Losing a loved one is one of life’s most stressful events. Aside from the emotional trauma, many people simply do not know what to do next from a practical perspective.
One of the first steps is to register the death. At this point, you are normally given information about the Government’s useful “Tell Us Once” service, which lets you report the death to most Government organisations, for example the Passport Office and DWP, in one go.
When a person leaves a Will, the people named as “executors” are entitled to deal with that person’s estate. This means that, if they decide to take on the role, they are responsible for collecting in any assets, paying any debts and distributing the balance in accordance with the Will.
In order to collect in assets, you need to register the death with any financial institutions that hold those accounts on behalf of the deceased. Some accounts can be dealt with easily. However, it is often at some point during this process that the executor will be asked to produce a Grant of Probate.
‘Probate’ as it is more commonly known, is essentially a certificate provided by the Probate Registry, which acts as proof that the executors have the authority to deal with the estate.
The process for obtaining Probate can be simple or complex, depending on the deceased person’s family circumstances, the extent and type of assets they held and the complexity of their Will.
There are two main stages to applying for Probate. The first is to let HM Revenue & Customs know what assets form part of the estate and whether any inheritance tax is payable.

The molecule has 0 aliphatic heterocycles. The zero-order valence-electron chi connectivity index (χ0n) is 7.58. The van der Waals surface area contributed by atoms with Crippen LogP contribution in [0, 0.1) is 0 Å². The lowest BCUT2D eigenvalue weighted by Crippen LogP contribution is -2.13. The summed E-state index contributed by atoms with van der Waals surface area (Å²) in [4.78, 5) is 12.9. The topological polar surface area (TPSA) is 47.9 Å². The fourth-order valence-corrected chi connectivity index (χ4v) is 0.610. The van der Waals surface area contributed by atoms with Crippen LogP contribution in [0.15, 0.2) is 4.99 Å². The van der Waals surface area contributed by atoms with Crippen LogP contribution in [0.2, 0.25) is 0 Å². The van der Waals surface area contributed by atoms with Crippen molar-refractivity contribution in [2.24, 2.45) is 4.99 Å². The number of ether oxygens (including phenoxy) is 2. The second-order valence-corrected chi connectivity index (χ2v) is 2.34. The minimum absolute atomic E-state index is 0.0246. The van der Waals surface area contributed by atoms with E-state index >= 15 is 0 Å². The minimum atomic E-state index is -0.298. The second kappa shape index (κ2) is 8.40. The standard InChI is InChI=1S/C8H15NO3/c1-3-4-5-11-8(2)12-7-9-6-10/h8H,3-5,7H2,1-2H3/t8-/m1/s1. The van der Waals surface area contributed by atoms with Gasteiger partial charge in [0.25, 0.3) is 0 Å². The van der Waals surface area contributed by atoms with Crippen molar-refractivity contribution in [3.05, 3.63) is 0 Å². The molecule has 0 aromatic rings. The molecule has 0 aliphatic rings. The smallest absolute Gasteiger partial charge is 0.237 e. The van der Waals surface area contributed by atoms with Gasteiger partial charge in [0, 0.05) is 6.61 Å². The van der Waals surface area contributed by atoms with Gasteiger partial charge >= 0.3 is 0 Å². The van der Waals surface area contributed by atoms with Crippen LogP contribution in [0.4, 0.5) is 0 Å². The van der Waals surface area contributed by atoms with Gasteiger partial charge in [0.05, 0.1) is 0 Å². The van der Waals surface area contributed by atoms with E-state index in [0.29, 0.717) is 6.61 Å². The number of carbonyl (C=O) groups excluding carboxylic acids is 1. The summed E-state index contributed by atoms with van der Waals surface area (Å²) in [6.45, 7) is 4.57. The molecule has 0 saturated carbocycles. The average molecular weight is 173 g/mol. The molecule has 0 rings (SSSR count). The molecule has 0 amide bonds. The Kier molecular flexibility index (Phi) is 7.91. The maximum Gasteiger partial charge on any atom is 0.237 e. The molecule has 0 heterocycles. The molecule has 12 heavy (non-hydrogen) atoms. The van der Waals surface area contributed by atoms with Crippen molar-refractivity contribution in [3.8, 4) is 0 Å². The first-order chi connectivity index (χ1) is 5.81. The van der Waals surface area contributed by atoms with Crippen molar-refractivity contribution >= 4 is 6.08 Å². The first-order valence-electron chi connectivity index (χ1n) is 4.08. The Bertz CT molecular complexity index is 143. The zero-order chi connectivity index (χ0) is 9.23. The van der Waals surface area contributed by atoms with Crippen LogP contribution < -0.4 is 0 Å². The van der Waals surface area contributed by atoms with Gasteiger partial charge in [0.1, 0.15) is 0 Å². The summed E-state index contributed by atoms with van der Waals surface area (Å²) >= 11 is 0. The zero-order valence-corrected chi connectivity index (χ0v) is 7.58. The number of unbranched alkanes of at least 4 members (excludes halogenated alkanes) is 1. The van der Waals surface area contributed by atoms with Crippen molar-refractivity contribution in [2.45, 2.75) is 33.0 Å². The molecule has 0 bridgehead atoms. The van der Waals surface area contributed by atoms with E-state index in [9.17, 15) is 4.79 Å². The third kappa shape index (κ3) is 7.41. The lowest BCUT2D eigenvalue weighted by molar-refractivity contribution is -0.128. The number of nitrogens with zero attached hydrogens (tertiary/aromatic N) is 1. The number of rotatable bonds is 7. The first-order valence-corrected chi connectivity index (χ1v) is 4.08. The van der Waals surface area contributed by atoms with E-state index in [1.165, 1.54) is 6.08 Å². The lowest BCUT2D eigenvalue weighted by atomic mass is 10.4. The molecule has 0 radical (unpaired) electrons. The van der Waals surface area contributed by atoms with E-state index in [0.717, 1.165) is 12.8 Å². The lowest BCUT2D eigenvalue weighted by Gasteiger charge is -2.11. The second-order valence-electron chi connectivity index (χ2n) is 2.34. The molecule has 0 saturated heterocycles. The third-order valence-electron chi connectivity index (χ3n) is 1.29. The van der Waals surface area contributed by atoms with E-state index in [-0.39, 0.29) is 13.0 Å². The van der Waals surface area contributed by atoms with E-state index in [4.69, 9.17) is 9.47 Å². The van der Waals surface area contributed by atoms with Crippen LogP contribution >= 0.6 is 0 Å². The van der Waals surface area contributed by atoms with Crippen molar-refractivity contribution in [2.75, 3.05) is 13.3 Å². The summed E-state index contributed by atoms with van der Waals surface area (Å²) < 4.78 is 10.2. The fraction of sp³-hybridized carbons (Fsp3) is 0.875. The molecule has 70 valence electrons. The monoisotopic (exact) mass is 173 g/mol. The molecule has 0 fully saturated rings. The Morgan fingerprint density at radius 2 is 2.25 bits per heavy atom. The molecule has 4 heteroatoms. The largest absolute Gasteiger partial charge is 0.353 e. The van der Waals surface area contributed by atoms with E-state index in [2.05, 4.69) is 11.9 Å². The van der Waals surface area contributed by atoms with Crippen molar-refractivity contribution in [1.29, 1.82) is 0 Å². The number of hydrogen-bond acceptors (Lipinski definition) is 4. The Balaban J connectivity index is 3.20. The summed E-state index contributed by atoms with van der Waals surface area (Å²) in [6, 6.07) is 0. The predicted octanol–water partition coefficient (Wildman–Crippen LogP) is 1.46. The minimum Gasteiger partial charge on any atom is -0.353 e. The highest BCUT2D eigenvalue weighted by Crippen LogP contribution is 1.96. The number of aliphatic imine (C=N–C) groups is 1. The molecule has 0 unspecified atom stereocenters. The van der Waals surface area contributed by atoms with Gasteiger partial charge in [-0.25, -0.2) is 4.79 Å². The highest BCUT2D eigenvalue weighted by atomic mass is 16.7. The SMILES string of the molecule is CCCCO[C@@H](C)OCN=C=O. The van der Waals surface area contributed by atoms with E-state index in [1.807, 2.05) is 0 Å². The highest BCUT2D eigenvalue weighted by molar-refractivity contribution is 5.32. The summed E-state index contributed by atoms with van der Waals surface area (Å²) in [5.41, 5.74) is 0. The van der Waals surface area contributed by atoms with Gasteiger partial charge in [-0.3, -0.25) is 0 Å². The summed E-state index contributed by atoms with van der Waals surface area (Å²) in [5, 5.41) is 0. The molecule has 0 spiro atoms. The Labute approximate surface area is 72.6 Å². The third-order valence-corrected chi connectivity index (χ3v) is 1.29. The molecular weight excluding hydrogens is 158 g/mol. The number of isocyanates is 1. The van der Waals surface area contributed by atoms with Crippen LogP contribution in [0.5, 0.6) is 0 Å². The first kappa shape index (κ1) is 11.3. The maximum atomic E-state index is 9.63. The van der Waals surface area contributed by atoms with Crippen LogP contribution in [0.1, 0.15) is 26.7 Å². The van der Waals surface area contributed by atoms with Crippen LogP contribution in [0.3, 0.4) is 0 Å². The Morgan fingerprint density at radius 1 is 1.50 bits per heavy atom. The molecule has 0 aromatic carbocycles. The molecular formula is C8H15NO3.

Particular care should be taken if the deceased made substantial gifts within the seven years leading up to their death, if there are any Trusts to consider or if there is any foreign property.
The second stage of the application process is for the executor to sign a Legal Statement, which confirms that they will deal with the estate properly, in accordance with the Will. This is quite a responsibility, and the executor should take it very seriously.
To administer an estate properly the executor may need to deal with claims from disgruntled family members who have not been included in the Will. They may need to carry out bankruptcy searches against beneficiaries and place formal notices in the press for creditors, to ensure that they are not chased for funds once the estate has been wound up. If they do not do this they could be held personally liable for funds that should not have been distributed.
Once Probate has been granted, the executor can sell or transfer the assets, pay the estate debts and wind up the estate.
If you would like any advice or assistance with your application for a Grant of Probate or Estate Administration please get in touch with one of our Probate specialists within the Wills, Trusts and Probate department on 01228 552222.